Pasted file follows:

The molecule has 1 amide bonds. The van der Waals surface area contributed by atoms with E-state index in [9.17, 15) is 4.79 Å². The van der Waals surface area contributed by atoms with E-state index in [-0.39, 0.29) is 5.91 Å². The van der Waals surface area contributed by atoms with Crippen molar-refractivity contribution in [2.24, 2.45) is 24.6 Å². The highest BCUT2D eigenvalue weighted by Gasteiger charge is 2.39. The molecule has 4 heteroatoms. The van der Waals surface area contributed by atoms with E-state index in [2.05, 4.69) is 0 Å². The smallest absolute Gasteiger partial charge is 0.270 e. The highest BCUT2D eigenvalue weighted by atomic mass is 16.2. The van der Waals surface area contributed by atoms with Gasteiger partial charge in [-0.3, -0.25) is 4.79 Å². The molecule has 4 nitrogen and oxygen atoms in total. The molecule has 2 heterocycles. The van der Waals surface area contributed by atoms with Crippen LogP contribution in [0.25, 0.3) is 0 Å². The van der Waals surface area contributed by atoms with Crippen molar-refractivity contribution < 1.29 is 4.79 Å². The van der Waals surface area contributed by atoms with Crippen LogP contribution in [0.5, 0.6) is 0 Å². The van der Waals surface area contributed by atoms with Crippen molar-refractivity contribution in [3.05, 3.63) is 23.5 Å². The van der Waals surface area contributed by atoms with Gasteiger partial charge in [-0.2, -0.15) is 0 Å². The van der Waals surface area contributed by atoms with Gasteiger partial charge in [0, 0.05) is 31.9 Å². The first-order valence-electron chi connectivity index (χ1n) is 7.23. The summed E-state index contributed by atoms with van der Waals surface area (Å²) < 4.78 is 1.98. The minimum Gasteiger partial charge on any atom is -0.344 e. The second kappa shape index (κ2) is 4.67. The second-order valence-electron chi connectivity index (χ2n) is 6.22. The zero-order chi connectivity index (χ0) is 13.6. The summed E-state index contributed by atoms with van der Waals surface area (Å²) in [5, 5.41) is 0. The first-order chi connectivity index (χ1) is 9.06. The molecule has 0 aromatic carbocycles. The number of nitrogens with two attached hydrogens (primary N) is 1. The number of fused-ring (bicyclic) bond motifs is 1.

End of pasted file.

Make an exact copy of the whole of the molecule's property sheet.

The molecule has 1 amide bonds. The van der Waals surface area contributed by atoms with E-state index in [9.17, 15) is 4.79 Å². The van der Waals surface area contributed by atoms with E-state index in [-0.39, 0.29) is 5.91 Å². The van der Waals surface area contributed by atoms with Crippen molar-refractivity contribution in [2.24, 2.45) is 24.6 Å². The highest BCUT2D eigenvalue weighted by Gasteiger charge is 2.39. The molecule has 4 heteroatoms. The van der Waals surface area contributed by atoms with E-state index in [2.05, 4.69) is 0 Å². The smallest absolute Gasteiger partial charge is 0.270 e. The highest BCUT2D eigenvalue weighted by atomic mass is 16.2. The van der Waals surface area contributed by atoms with Gasteiger partial charge in [-0.3, -0.25) is 4.79 Å². The molecule has 4 nitrogen and oxygen atoms in total. The molecule has 2 heterocycles. The van der Waals surface area contributed by atoms with Crippen LogP contribution in [0.25, 0.3) is 0 Å². The van der Waals surface area contributed by atoms with Crippen molar-refractivity contribution < 1.29 is 4.79 Å². The van der Waals surface area contributed by atoms with Crippen LogP contribution in [0.5, 0.6) is 0 Å². The van der Waals surface area contributed by atoms with Crippen molar-refractivity contribution in [3.05, 3.63) is 23.5 Å². The van der Waals surface area contributed by atoms with Gasteiger partial charge in [-0.2, -0.15) is 0 Å². The van der Waals surface area contributed by atoms with Gasteiger partial charge in [0, 0.05) is 31.9 Å². The first-order valence-electron chi connectivity index (χ1n) is 7.23. The summed E-state index contributed by atoms with van der Waals surface area (Å²) < 4.78 is 1.98. The minimum Gasteiger partial charge on any atom is -0.344 e. The second kappa shape index (κ2) is 4.67. The second-order valence-electron chi connectivity index (χ2n) is 6.22. The zero-order chi connectivity index (χ0) is 13.6. The summed E-state index contributed by atoms with van der Waals surface area (Å²) in [5, 5.41) is 0. The first-order chi connectivity index (χ1) is 9.06. The molecule has 0 aromatic carbocycles. The number of nitrogens with two attached hydrogens (primary N) is 1. The number of fused-ring (bicyclic) bond motifs is 1.